Businesses that are interested in the parklet program can apply online here. More information is available on the city's business resource page, or contact Kaisa Goodman at firstname.lastname@example.org.
The City of Bloomington has started a pilot program to convert parking spaces into additional spots for outdoor dining in the downtown area. Restaurants that want to create these “parklets” can apply to the city, which will then install barriers to protect the seating area.
Businesses can apply online here. More information is available on the city's business resource page, or contact Kaisa Goodman at email@example.com.
The program will be available at least through Sept. 30.
At a July 31 event featuring leaders of Bloomington's Black business community and city officials, the Chamber led a ceremony to install an Indiana historical market in Peoples Park. The maker commemorates the Black Market, a Black-owned business that was firebombed in 1968.
This ends a process that officially began in the summer of 2019 with an application to the Indiana Historical Bureau, in partnership with the Chamber's Black-Owned Business Affiliate Group and the City of Bloomington.
Peoples Park was originally the location of the Black Market in Bloomington, opened by Rollo Turner in 1968 on land owned by Larry Canada, a businessman and antiwar activist. This was a peaceful gathering place for citizens of Bloomington as well as Indiana University students where LPs, books, artwork, and African imports were sold. On December 26th, 1968, the Black Market was firebombed by the local members of the KKK. Ultimately, the Market was forced to close after all inventory was lost. Not long after, the building that housed the Black Market was razed, leaving an empty plot of land. In the early 1970’s, Indiana University students started plantings flowers and vegetation in the area, eventually naming it Peoples Park in honor of a park at UC-Berkeley.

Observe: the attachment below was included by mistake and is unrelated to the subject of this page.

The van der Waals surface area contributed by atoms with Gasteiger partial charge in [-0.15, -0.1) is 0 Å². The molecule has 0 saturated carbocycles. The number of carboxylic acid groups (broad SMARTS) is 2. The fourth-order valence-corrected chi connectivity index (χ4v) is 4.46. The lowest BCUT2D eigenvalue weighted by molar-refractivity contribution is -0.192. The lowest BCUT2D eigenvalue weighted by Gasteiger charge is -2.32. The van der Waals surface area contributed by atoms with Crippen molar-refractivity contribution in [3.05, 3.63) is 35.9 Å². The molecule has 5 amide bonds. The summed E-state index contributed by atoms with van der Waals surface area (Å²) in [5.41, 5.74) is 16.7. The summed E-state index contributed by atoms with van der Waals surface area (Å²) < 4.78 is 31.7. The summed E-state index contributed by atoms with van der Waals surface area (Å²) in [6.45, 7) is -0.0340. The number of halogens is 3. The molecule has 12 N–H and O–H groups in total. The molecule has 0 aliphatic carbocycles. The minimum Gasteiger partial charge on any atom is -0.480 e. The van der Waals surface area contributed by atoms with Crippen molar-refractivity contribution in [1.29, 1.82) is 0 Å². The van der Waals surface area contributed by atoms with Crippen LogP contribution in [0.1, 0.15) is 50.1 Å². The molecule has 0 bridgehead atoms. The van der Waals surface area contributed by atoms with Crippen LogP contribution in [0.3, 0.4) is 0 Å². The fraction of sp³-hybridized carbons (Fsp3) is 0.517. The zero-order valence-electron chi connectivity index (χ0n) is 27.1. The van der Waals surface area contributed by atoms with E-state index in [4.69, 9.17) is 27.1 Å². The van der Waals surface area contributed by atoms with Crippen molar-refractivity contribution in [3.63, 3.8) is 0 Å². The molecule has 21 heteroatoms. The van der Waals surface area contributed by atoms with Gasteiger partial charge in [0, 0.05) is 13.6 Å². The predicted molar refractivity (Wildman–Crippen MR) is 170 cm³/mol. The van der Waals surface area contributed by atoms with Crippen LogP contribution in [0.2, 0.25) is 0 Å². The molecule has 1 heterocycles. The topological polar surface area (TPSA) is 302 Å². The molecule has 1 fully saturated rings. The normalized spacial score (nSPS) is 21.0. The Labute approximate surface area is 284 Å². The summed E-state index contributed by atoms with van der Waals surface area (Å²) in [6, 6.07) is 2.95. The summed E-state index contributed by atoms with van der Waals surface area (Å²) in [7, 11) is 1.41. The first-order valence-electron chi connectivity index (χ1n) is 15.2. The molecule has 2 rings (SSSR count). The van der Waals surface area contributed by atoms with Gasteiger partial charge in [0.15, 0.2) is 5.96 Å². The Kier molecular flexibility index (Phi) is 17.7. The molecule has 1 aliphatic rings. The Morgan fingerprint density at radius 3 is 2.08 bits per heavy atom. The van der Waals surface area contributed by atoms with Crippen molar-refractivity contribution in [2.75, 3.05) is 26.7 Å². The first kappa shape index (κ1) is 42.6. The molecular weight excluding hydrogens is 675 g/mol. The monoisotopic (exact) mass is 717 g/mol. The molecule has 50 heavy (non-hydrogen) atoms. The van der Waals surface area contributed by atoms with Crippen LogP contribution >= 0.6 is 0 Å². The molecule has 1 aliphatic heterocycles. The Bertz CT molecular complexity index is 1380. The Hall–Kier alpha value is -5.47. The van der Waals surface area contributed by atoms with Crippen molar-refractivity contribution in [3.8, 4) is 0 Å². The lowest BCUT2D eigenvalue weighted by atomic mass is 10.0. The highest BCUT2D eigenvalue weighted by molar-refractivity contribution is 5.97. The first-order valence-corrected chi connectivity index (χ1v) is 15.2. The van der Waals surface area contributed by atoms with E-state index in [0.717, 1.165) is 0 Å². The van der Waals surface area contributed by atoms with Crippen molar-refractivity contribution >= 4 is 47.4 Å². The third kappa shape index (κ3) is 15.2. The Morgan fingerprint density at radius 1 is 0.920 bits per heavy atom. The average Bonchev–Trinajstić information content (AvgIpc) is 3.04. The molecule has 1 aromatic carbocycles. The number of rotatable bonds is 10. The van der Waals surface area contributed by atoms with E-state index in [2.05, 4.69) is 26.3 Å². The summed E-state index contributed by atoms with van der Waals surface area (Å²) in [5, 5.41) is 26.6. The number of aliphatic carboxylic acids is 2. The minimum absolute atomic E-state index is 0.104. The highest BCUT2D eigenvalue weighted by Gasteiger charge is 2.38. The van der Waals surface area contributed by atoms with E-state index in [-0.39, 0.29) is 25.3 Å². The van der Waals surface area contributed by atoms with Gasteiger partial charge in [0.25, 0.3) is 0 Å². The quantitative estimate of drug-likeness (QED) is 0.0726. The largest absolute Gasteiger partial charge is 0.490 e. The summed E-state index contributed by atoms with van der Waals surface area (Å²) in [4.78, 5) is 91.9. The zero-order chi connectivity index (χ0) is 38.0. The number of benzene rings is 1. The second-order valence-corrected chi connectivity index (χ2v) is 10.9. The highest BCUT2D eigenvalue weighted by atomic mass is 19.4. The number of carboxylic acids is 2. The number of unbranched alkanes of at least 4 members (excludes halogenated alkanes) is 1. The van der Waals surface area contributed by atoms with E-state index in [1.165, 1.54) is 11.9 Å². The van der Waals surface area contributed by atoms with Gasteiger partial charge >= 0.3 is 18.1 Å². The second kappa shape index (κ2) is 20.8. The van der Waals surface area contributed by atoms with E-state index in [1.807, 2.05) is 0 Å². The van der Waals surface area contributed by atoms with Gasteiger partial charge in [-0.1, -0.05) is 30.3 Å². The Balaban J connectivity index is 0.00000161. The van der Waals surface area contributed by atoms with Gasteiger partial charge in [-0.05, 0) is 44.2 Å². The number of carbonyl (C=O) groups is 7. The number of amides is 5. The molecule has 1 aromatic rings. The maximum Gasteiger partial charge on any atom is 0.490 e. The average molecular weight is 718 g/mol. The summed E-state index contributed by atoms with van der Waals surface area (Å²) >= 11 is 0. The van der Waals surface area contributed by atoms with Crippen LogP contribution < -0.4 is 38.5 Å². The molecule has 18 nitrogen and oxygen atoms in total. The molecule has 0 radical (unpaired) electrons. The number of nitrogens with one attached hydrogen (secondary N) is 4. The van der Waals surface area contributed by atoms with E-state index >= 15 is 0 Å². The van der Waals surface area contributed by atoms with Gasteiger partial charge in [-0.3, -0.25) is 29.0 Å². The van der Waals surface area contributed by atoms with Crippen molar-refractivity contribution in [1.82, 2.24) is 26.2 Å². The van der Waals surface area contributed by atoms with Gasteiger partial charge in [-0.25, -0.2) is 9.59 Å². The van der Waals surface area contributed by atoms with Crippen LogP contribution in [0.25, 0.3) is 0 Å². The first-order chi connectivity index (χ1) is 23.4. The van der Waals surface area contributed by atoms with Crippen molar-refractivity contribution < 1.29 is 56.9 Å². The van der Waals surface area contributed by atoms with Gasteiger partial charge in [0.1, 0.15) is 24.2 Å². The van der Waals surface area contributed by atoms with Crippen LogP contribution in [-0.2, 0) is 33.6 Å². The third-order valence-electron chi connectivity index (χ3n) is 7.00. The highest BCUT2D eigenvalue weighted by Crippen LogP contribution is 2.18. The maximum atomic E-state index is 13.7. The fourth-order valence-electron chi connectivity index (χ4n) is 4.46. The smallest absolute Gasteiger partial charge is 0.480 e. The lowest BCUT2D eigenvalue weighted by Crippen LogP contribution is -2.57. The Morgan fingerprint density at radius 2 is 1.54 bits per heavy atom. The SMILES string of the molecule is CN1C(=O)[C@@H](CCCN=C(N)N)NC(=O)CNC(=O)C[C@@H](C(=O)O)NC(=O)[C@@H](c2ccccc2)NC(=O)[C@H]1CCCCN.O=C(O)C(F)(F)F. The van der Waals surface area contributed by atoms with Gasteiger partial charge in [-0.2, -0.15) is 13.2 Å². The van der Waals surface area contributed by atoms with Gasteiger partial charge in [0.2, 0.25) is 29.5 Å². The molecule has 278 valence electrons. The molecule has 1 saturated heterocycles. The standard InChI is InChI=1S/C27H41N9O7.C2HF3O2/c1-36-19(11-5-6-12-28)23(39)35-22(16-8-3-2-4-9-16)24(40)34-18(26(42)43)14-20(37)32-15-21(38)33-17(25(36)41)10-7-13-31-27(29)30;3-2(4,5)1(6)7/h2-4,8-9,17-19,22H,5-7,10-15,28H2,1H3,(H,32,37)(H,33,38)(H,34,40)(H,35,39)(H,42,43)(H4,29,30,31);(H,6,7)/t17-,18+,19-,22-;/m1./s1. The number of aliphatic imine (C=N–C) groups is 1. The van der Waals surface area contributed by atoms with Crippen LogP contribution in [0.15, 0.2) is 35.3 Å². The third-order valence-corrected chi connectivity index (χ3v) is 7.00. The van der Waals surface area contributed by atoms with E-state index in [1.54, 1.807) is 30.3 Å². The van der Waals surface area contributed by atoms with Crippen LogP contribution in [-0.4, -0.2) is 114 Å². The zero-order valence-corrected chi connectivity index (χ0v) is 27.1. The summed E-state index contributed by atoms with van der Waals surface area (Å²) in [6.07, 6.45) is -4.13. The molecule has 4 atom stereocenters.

Click here to watch a video of the event.
The City of Bloomington has designed 54 parking spots throughout downtown as free 15-minute pick-up/drop-off (PUDO) locations for restaurants and merchants. The intent is to support the curbside pick-up model that many businesses are using during the COVID-19 pandemic.